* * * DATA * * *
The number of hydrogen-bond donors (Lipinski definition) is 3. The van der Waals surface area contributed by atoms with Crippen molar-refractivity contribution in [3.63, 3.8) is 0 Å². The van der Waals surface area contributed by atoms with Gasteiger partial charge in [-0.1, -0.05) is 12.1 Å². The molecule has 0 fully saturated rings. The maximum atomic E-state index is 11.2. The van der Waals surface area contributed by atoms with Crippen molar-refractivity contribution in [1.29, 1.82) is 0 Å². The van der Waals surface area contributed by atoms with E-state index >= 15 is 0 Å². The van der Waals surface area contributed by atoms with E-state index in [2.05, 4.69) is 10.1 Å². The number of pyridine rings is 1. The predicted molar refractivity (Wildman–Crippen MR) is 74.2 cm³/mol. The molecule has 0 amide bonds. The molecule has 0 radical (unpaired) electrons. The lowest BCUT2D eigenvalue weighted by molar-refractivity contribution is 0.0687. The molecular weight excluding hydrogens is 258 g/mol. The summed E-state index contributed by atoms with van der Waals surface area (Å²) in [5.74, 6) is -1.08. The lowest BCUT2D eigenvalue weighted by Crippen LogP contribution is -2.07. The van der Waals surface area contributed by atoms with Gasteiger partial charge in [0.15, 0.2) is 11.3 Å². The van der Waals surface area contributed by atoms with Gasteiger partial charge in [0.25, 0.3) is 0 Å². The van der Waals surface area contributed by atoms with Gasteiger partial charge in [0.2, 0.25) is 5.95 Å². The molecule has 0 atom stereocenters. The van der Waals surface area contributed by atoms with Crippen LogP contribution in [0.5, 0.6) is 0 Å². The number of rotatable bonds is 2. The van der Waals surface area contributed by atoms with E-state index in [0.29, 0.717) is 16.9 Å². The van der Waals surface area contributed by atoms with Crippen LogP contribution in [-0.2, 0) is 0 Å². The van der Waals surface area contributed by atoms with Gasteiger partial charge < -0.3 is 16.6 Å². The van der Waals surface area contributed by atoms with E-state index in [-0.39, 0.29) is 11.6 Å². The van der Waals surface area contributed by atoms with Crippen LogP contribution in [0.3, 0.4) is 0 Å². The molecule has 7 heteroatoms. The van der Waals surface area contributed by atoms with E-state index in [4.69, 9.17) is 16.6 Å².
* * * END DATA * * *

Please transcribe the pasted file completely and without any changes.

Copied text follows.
The number of hydrogen-bond donors (Lipinski definition) is 3. The van der Waals surface area contributed by atoms with Crippen molar-refractivity contribution in [3.63, 3.8) is 0 Å². The van der Waals surface area contributed by atoms with Gasteiger partial charge in [-0.1, -0.05) is 12.1 Å². The molecule has 0 fully saturated rings. The maximum atomic E-state index is 11.2. The van der Waals surface area contributed by atoms with Crippen molar-refractivity contribution in [1.29, 1.82) is 0 Å². The van der Waals surface area contributed by atoms with E-state index >= 15 is 0 Å². The van der Waals surface area contributed by atoms with E-state index in [2.05, 4.69) is 10.1 Å². The number of pyridine rings is 1. The predicted molar refractivity (Wildman–Crippen MR) is 74.2 cm³/mol. The molecule has 0 amide bonds. The molecule has 0 radical (unpaired) electrons. The lowest BCUT2D eigenvalue weighted by molar-refractivity contribution is 0.0687. The molecular weight excluding hydrogens is 258 g/mol. The summed E-state index contributed by atoms with van der Waals surface area (Å²) in [5.74, 6) is -1.08. The lowest BCUT2D eigenvalue weighted by Crippen LogP contribution is -2.07. The van der Waals surface area contributed by atoms with Gasteiger partial charge in [0.15, 0.2) is 11.3 Å². The van der Waals surface area contributed by atoms with Gasteiger partial charge in [0.25, 0.3) is 0 Å². The van der Waals surface area contributed by atoms with Gasteiger partial charge in [0.2, 0.25) is 5.95 Å². The molecule has 0 atom stereocenters. The van der Waals surface area contributed by atoms with Crippen LogP contribution in [0.5, 0.6) is 0 Å². The number of rotatable bonds is 2. The van der Waals surface area contributed by atoms with E-state index in [0.29, 0.717) is 16.9 Å². The van der Waals surface area contributed by atoms with Crippen LogP contribution in [-0.2, 0) is 0 Å². The van der Waals surface area contributed by atoms with Gasteiger partial charge < -0.3 is 16.6 Å². The van der Waals surface area contributed by atoms with E-state index in [-0.39, 0.29) is 11.6 Å². The van der Waals surface area contributed by atoms with Crippen LogP contribution in [0.3, 0.4) is 0 Å². The molecule has 7 heteroatoms. The van der Waals surface area contributed by atoms with E-state index in [4.69, 9.17) is 16.6 Å².